Bosses From Hell: A Typology of Bad Leaders

Many leaders are ineffective and the worst are horribly destructive

Posted Apr 06, 2009

Although the vast majority of books on leadership focus on leaders' positive qualities and their effectiveness, it is clear that many leaders are ineffective and the very worst leaders are horribly destructive. Psychologists Robert and Joyce Hogan estimate that at least 50% of executives fail, and that 60-75% of U.S. managers are incompetent.

Let's look at the types of bad leaders, ranging from do-nothing bosses to the most virulent and evil (perhaps you have examples from your own experiences of one or more of these?):

Laissez-faire leaders. This classic type is leader in name only, sometimes called "abdicratic" because they abdicate their leadership responsibilities. I encountered a manager of a regional sales office, Dennis, who, although he looked the part, was a terrible leader because of his inability to make any sort of decisions for his team. Instead, his salespeople simply learned not to count on Dennis and to make their own plans and decisions. Ironically, Dennis's team was successful in spite of his ineffectiveness, and he was promoted (which led to his downfall as his laissez-faire nature became apparent to superiors in his next position).

Incompetent leaders. An enormously large category ranging from those who lack basic managerial and leadership skills, to inflexible leaders who use the same strategy regardless of the situation, to leaders who exhibit low levels of motivation or constantly make bad decisions. I worked for one leader whose low level of motivation was extraordinary. Although he relished his leadership role, he typically delegated most of his responsibilities to others, and provided little oversight.

Toxic leaders. Leadership scholar, Jean Lipman-Blumen, defines toxic leaders as those whose "destructive behaviors and dysfunctional personal characteristics generate serious and enduring poisonous effects...on those they lead." Toxic leaders work toward their own selfish ends and usually leave followers "worse off than they found us." She mentions Enron executives, Andrew Fastow and Jeffrey Skilling as examples of toxic business leaders, as well as leaders of cults, such as the People's Temple's Jim Jones.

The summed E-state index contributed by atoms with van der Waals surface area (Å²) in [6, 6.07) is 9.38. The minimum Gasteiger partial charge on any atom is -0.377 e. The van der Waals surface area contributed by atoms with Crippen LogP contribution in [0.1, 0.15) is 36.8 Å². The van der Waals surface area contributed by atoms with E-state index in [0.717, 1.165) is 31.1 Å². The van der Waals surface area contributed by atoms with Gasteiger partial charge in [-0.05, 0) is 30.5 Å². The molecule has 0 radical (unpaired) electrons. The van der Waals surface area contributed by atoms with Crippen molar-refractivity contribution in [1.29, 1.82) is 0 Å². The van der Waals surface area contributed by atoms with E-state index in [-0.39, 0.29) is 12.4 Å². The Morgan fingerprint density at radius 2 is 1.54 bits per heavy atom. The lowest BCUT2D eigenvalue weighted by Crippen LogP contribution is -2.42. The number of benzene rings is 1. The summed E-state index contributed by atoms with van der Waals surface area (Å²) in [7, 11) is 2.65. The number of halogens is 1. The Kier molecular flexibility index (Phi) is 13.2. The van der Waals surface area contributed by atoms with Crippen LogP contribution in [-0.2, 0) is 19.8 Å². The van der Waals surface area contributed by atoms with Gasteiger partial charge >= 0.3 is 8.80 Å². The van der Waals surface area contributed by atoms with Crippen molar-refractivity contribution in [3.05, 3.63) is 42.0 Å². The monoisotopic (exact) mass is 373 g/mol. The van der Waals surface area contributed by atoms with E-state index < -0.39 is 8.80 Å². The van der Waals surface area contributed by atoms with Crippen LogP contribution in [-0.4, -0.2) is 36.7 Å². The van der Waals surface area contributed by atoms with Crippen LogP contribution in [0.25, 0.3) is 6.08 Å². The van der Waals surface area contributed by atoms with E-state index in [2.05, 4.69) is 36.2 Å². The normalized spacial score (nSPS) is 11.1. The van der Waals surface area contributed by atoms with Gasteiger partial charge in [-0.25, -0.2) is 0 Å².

Evil leaders, pure and simple. I would argue that Adolf Hitler, Pol Pot, and other despotic leaders are so morally corrupt and narcissistically self-centered that they make up a separate category of the very worst leaders - beyond merely bad or toxic.

It is important to note that not all bad leaders are ineffective. Hitler, for example, was extremely effective for many years in carrying out his twisted agenda. Saddam Hussein was able to control through abhorrent force the warring factions that have traditionally made up Iraq. It took a concerted effort from other nations to bring their leadership reigns to an end.

This leaves us with the most fundamental question for those of us who suffer bosses from hell: Why do we tolerate bad leaders? Lipman-Blumen and Harvard's Barbara Kellerman, author of "Bad Leadership," suggest that followers need to stand up to bad leaders and refuse to follow (although this is often easier said than done). An important key is to spot these bad leaders early on, remove them from their positions of power (if possible), or simply refuse to be led by them.

Kellerman, Barbara (2004). Bad Leadership. Boston: Harvard Business School Press.

Lipman-Blumen, Jean (2005). The Allure of Toxic Leaders. New York: Oxford University Press.

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